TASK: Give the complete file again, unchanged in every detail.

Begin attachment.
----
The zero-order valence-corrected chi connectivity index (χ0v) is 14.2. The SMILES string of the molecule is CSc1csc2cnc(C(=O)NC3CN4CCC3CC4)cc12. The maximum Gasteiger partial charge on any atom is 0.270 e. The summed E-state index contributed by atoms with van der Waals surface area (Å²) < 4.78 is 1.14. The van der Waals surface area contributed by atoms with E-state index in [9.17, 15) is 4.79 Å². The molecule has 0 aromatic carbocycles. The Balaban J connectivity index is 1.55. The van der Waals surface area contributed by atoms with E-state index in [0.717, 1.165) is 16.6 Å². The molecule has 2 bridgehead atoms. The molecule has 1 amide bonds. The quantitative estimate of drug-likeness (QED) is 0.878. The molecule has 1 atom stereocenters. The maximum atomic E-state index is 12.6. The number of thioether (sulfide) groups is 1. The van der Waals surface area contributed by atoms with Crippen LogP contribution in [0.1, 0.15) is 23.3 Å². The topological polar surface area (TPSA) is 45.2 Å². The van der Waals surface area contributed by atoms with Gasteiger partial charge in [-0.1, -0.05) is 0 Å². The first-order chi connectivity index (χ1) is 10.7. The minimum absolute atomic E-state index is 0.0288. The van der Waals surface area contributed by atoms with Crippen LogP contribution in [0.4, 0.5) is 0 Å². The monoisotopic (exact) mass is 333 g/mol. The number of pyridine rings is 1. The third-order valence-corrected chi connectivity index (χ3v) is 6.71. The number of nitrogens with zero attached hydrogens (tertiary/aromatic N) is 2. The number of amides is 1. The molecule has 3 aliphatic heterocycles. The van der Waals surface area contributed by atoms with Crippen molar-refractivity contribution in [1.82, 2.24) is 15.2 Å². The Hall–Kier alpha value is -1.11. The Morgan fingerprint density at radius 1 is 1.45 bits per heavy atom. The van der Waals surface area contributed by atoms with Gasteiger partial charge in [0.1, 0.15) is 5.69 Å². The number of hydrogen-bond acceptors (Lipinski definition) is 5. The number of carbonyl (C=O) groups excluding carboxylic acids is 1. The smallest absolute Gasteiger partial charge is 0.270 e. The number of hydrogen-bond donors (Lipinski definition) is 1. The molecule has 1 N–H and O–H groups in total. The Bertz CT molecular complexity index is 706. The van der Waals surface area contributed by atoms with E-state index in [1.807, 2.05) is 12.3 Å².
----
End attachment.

The zero-order valence-corrected chi connectivity index (χ0v) is 14.2. The SMILES string of the molecule is CSc1csc2cnc(C(=O)NC3CN4CCC3CC4)cc12. The maximum Gasteiger partial charge on any atom is 0.270 e. The summed E-state index contributed by atoms with van der Waals surface area (Å²) < 4.78 is 1.14. The van der Waals surface area contributed by atoms with E-state index in [9.17, 15) is 4.79 Å². The molecule has 0 aromatic carbocycles. The Balaban J connectivity index is 1.55. The van der Waals surface area contributed by atoms with E-state index in [0.717, 1.165) is 16.6 Å². The molecule has 2 bridgehead atoms. The molecule has 1 amide bonds. The quantitative estimate of drug-likeness (QED) is 0.878. The molecule has 1 atom stereocenters. The maximum atomic E-state index is 12.6. The number of thioether (sulfide) groups is 1. The van der Waals surface area contributed by atoms with Crippen LogP contribution in [0.1, 0.15) is 23.3 Å². The topological polar surface area (TPSA) is 45.2 Å². The van der Waals surface area contributed by atoms with Gasteiger partial charge in [-0.1, -0.05) is 0 Å². The first-order chi connectivity index (χ1) is 10.7. The minimum absolute atomic E-state index is 0.0288. The van der Waals surface area contributed by atoms with Crippen LogP contribution in [0.4, 0.5) is 0 Å². The monoisotopic (exact) mass is 333 g/mol. The number of pyridine rings is 1. The third-order valence-corrected chi connectivity index (χ3v) is 6.71. The number of nitrogens with zero attached hydrogens (tertiary/aromatic N) is 2. The number of amides is 1. The molecule has 3 aliphatic heterocycles. The van der Waals surface area contributed by atoms with Crippen molar-refractivity contribution in [1.82, 2.24) is 15.2 Å². The Hall–Kier alpha value is -1.11. The Morgan fingerprint density at radius 1 is 1.45 bits per heavy atom. The van der Waals surface area contributed by atoms with Gasteiger partial charge in [0.1, 0.15) is 5.69 Å². The number of hydrogen-bond acceptors (Lipinski definition) is 5. The number of carbonyl (C=O) groups excluding carboxylic acids is 1. The smallest absolute Gasteiger partial charge is 0.270 e. The number of hydrogen-bond donors (Lipinski definition) is 1. The molecule has 1 N–H and O–H groups in total. The Bertz CT molecular complexity index is 706. The van der Waals surface area contributed by atoms with E-state index in [1.807, 2.05) is 12.3 Å².